After spending over a year scrambling to put every extra dollar I could find into my student loans, I’ve paid them all off almost five years ahead of schedule. I’m now in the enviable position of having a big chunk of extra money every month. It literally feels like I just got a massive raise. So what do I do with it?

Building a Scrooge McDuckian money vault is far too gauche. And besides, I want to use this money to improve my financial position in the fastest, most badass way possible (with badass defined as “most profitable in the long-term”). There’s no shortage of options.

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Why? Because fuck student loans.

I Paid off My Student Loans Ahead of Schedule. Here’s How.

I paid off my student loans almost five years ahead of schedule.

I dedicated every waking hour for a little over a year to stomping out these loans like the parasitic infestation that they were, and now that this monumental task has been accomplished it feels really, really good. I wiped out about the last $18k of loans in 14 months, and doing that required intense discipline and concentration. I channeled the mental fortitude of a Buddhist monk and the austerity of an Irish peasant circa the Potato Famine. Here’s why and how I did it.

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Let the scales fall from your eyes, dear readers, for truly name brand products are beneath you.

Name Brand Products Are Beneath You: The Honor and Glory of Buying Generic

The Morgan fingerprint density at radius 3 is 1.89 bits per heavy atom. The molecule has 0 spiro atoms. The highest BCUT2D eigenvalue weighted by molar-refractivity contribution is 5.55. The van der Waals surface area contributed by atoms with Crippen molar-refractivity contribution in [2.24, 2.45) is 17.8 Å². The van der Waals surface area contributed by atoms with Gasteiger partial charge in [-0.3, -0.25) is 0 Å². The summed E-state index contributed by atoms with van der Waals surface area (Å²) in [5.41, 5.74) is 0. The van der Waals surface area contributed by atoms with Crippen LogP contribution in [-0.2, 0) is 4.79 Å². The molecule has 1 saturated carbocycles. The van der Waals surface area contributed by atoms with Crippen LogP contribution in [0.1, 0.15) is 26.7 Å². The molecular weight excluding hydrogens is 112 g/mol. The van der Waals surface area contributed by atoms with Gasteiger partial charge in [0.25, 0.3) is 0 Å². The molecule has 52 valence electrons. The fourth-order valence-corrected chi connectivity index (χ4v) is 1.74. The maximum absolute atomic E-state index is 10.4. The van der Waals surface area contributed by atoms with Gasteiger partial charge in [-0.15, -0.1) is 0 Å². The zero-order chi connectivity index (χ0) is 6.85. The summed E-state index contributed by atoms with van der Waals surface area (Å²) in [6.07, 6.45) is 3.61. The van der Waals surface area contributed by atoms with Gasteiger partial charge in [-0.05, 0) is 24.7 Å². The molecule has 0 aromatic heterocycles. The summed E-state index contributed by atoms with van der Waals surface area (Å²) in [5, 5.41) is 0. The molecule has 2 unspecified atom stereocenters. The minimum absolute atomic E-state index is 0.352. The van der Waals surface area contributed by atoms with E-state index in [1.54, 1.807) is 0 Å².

Gather round, children, while I tell you one of adulthood’s greatest secrets. It is a pearl of wisdom that can only be gained by leaving the nest, spreading your wings, and comparison shopping. Retailers don’t want you to know it, advertising agencies spend bajillions trying to keep you from learning it. You can live your whole life in ignorance of this simple fact if you don’t spend a little extra effort to look around yourself and pay attention at the goddamn grocery store.

Are you ready? Of course you are, you badass paragon of frugality and virtue.

You don’t have to buy name brand products. Most of the time the generic or store brand is the exact same thing for less money.

Armed with this knowledge, you are ready to embark on a spiritual and financial journey of fiduciary gratification the likes of which the world has never known. You will suddenly discover whole dollars in your grocery budget you never even knew existed. Let the scales fall from your eyes, dear readers, for truly name brand products are beneath you.

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There is a way to build up good, healthy credit while neither increasing your debt nor your risk.

How to Build Good Credit Without Going Into Debt

As we’ve discussed, adult human beings need credit—good credit—to do lots of important adult things such as renting apartments and buying cars. But having debt, whether it be in the form of a balance on a credit card or just Ye Olde Stvdint Loane, can be fucking terrifying.

Fear not, gentle readers. For there is a way to build up good, healthy credit while neither increasing your debt nor your risk.